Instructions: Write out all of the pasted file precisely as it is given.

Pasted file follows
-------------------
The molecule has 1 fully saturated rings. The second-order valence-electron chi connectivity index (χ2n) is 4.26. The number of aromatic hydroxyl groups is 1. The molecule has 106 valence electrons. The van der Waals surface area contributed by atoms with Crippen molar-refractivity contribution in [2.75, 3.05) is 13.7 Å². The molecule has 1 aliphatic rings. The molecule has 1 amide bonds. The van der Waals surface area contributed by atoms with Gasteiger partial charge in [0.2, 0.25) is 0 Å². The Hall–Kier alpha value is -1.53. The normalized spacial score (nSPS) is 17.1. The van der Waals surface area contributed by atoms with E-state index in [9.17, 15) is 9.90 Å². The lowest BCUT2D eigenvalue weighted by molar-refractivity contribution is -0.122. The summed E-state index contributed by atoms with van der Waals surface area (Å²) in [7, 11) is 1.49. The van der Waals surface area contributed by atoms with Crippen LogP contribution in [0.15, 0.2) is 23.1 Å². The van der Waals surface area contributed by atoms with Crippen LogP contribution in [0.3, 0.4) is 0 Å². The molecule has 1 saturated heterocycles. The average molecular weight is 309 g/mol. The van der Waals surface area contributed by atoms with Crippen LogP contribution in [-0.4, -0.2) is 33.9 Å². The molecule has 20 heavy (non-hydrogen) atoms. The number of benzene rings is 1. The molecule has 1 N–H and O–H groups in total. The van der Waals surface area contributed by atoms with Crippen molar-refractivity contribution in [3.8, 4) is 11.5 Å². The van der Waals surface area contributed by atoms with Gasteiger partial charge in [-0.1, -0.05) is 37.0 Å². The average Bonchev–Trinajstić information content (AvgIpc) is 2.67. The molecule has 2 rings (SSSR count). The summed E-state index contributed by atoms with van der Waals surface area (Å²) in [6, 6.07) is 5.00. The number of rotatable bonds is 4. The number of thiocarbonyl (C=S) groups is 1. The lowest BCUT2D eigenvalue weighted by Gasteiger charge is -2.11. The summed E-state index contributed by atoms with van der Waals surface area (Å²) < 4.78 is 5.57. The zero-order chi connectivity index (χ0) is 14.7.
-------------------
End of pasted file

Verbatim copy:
The molecule has 1 fully saturated rings. The second-order valence-electron chi connectivity index (χ2n) is 4.26. The number of aromatic hydroxyl groups is 1. The molecule has 106 valence electrons. The van der Waals surface area contributed by atoms with Crippen molar-refractivity contribution in [2.75, 3.05) is 13.7 Å². The molecule has 1 aliphatic rings. The molecule has 1 amide bonds. The van der Waals surface area contributed by atoms with Gasteiger partial charge in [0.2, 0.25) is 0 Å². The Hall–Kier alpha value is -1.53. The normalized spacial score (nSPS) is 17.1. The van der Waals surface area contributed by atoms with E-state index in [9.17, 15) is 9.90 Å². The lowest BCUT2D eigenvalue weighted by molar-refractivity contribution is -0.122. The summed E-state index contributed by atoms with van der Waals surface area (Å²) in [7, 11) is 1.49. The van der Waals surface area contributed by atoms with Crippen LogP contribution in [0.15, 0.2) is 23.1 Å². The van der Waals surface area contributed by atoms with Crippen LogP contribution in [0.3, 0.4) is 0 Å². The molecule has 1 saturated heterocycles. The average molecular weight is 309 g/mol. The van der Waals surface area contributed by atoms with Crippen LogP contribution in [-0.4, -0.2) is 33.9 Å². The molecule has 20 heavy (non-hydrogen) atoms. The number of benzene rings is 1. The molecule has 1 N–H and O–H groups in total. The van der Waals surface area contributed by atoms with Crippen molar-refractivity contribution in [3.8, 4) is 11.5 Å². The van der Waals surface area contributed by atoms with Gasteiger partial charge in [-0.1, -0.05) is 37.0 Å². The average Bonchev–Trinajstić information content (AvgIpc) is 2.67. The molecule has 2 rings (SSSR count). The summed E-state index contributed by atoms with van der Waals surface area (Å²) in [6, 6.07) is 5.00. The number of rotatable bonds is 4. The number of thiocarbonyl (C=S) groups is 1. The lowest BCUT2D eigenvalue weighted by Gasteiger charge is -2.11. The summed E-state index contributed by atoms with van der Waals surface area (Å²) < 4.78 is 5.57. The zero-order chi connectivity index (χ0) is 14.7.